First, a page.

• Sabine Little

Poetry

Recently, for World Poetry Day, I asked people on Twitter about poetry that features multiple languages, or poetry that focuses on aspects of migration, identity and belonging. Over two decades ago, when I first moved to the UK, 'Poems on the Underground' was in its heyday. Newly arrived, I remember sitting in a carriage on the Central Line that would take me from College to my shared flat in Hackney, when I first came across the poem 'Immigrant', by Fleur Hadcock. My arrival to the UK pre-dates the internet, so it took me many years to realise that Fleur Adcock had immigrated from New Zealand, but the description as she tests her accent by repeating 'St James's Park' reminds me of what friends tell me was my tell-tale Germanically-pronounced word, long after all other German traces had disappeared: 'Debenhams'.


Via the magic of Twitter, Oren (@LangPol_JER) introduced me to the beautiful poem 'Pine' by Lea Goldberg (here in a wonderful translation by Rachel Tzvia Back), set to music and extended by Nini Achinoam (Noa). I love both the poem and the song, which is also bilingual, and the 'heartache of two homelands' resonates with many of the families I have worked with.



A beautiful poem from the perspective of a monolingual person is Amy Ludwig VanDerwater's 'Language(s)', which looks like a wonderful way to kick-start discussions about multilingualism in the classroom. When I went into a multilingual classroom reading 'The Town Musicians of Bremen' and encouraging children to tell me the words for 'donkey', 'dog', 'cat' and 'cockerel' in their home languages, the teacher told me children who were typically silent were participating enthusiastically, and the whole class had fun trying to imitate 'cockadoodledoo' in multiple languages.




Searching for Rhina Espaillat's poem 'Bilingual/Bilingüe', I found a recording of the author reading it herself. The poem is, in its essence, about family language policy, about a father's fears that his daughter will lose the family language, and how the daughter manages to combine two languages into one heart. I particularly love this poem because of the intergenerational aspect, because it reflects all the families who have spoken to me about the language they are trying to pass on, and fears that children may not understand their heritage. I have written about some of the conversations I have had and witnessed, and how families might work together to help understand each other, and, hopefully, avoid parents standing by the children's bedroom doors in fear.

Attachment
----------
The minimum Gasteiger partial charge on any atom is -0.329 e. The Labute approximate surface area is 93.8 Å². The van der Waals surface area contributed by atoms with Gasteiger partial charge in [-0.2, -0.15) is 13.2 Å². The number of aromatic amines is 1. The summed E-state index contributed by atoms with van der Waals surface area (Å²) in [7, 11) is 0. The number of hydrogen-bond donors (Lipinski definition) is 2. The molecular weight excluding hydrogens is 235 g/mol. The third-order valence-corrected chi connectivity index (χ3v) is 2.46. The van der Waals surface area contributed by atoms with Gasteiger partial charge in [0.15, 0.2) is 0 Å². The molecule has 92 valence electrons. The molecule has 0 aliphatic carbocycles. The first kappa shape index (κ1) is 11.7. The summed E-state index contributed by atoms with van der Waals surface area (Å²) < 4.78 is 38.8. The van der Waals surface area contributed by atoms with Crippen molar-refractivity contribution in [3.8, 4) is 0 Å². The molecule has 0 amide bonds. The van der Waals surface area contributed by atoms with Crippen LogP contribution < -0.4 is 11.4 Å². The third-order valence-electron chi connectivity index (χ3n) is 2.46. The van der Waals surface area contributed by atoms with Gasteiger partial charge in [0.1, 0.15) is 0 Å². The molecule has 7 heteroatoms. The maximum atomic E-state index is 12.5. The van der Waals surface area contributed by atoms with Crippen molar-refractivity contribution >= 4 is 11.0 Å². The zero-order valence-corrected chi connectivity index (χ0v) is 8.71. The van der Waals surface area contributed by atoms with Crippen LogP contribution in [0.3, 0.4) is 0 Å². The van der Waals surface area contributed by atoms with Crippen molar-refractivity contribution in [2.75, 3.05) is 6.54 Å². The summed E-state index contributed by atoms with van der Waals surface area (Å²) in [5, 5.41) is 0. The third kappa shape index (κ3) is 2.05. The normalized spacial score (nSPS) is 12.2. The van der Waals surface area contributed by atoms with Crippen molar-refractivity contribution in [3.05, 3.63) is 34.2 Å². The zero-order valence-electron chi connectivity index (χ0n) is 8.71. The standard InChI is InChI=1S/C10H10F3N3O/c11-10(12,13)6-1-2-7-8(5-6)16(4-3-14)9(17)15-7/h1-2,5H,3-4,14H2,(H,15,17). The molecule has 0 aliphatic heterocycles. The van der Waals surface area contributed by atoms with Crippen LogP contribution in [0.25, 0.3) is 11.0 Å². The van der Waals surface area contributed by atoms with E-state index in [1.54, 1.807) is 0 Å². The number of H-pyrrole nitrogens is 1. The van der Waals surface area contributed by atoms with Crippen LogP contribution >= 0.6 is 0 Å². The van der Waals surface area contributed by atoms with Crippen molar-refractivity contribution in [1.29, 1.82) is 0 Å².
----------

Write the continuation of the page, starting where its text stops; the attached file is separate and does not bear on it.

Back on Twitter, Laura (@LauraSKh) shared with me an amazing trilingual poem 'Malay Sketches' by Singaporean/Australian poet Aisyah Shah Idil, which beautifully illustrates her loss of the Jawi script and her Malay mother tongue, blanking out all words she has no knowledge of. The poem has a very strong visual impact, before we even engage with the content - again, a wonderful way to explore multilingualism in the classroom.


Finally - and I am currently waiting to receive this - this picture book by Jorge Argueta and Alfonso Ruano is a collection of poems about children from Central America migrating to the States. 'Somos como las nubes/We Are Like The Clouds" has been translated by Elisa Amado, and I'm grateful to the lovely people at Planet Picture Book (@plapibo) for pointing it out to me. After I have read it, it will make its way to the multilingual children's library, for others to enjoy.



I am sure I have overlooked plenty of wonderful work, so please do share any you are aware of :)

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